The Fruit, Vegetable and Diet Score Report, which studied the dietary habits of more than 145,975 Australians, was commissioned by Horticulture Innovation Australia, and is one of the largest surveys of its kind.
The report found that a shocking one in two Australian adults (51%) are not eating the recommended intake of fruit, while two in three adults (66%) are lacking in vegetables.
Women reported slightly better fruit and vegetable consumption with 24% eating the recommended amount of fruit per day, compared to only 15% of men surveyed.
The report also found that construction workers and those in the science and IT programming sector recorded the poorest fruit and vegetable habits.
Unsurprisingly, retirees and health industry workers were much more likely to meet the recommended dietary guidelines.
Professor Noakes, CSIRO Research Director and co-author of CSIRO Wellbeing Diet, said the results are worrying, and most Australians are not as healthy as they think.
“Many Aussies believe themselves to be healthy, yet this report shows the majority of those surveyed are not getting the beneficial nutrients from fruit and vegetables needed for a balance and healthy diet,” he said.
— TEN Eyewitness News (@channeltennews) April 3, 2017
The recommended diet solution
To meet this benchmark, the CSIRO recommends adults eat at least 3 serves of different vegetables every dinner time. Another solution revealed by the research is that Australians should focus on the variety of fruit and vegetables they’re consuming, and aim to try something new.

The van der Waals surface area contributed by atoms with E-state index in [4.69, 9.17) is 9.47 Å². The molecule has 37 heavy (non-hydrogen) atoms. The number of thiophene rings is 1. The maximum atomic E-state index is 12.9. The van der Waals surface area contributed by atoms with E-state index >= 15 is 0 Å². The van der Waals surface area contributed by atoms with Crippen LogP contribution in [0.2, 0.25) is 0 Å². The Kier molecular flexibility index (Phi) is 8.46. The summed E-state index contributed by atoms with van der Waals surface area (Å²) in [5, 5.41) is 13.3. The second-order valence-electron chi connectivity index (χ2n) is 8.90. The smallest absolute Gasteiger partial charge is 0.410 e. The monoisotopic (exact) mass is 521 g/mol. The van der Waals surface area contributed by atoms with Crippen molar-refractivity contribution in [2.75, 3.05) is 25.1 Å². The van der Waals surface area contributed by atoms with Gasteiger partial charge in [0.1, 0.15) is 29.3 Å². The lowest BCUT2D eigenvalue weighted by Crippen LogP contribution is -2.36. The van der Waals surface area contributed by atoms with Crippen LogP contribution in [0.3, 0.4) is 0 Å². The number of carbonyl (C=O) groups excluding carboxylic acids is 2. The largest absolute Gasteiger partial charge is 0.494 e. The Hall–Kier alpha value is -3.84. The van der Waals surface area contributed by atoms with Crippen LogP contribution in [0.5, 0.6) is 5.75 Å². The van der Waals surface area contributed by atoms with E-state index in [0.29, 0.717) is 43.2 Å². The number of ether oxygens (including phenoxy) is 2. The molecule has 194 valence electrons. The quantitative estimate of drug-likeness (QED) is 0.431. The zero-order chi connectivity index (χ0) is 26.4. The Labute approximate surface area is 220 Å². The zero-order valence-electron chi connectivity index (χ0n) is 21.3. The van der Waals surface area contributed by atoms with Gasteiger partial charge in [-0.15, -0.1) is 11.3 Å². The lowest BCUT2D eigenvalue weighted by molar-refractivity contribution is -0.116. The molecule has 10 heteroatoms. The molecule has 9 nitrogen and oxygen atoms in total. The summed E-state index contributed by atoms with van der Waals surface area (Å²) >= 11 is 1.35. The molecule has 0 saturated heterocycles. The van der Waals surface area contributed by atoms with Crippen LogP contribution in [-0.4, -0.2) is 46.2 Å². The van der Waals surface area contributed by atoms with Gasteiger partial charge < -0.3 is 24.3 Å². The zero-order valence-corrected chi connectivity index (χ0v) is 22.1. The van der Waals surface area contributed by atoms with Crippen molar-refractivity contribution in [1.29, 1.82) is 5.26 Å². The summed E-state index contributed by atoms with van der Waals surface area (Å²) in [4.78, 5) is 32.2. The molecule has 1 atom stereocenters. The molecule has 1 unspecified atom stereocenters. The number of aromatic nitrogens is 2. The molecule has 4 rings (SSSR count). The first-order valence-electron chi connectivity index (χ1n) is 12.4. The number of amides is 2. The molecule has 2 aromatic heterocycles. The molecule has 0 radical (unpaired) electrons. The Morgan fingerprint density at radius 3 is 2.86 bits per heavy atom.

“Many people don’t realise that increasing fruit and vegetables is one of the simplest ways Australians can improve their health,” said Professor Noakes.
“Diets high in these fruit and veggies have been shown to improve psychological and physical markers of wellbeing, especially with obesity and Type 2 diabetes rising at alarming rates.”
John Lloyd, CEO of Horticulture Innovation Australia, added that it is “disappointing” Australians are missing out on the abundance of high-quality and locally grown fruit and veg that is available all year round.
“Australian growers are adapting to the consumer’s need for convenience by bringing high-quality fresh produce from the farm to the table in ‘ready to cook and eat’ packaging, making it easier for time-poor adults to add more nutritious fruit and vegetables into their diets,” said Mr Lloyd.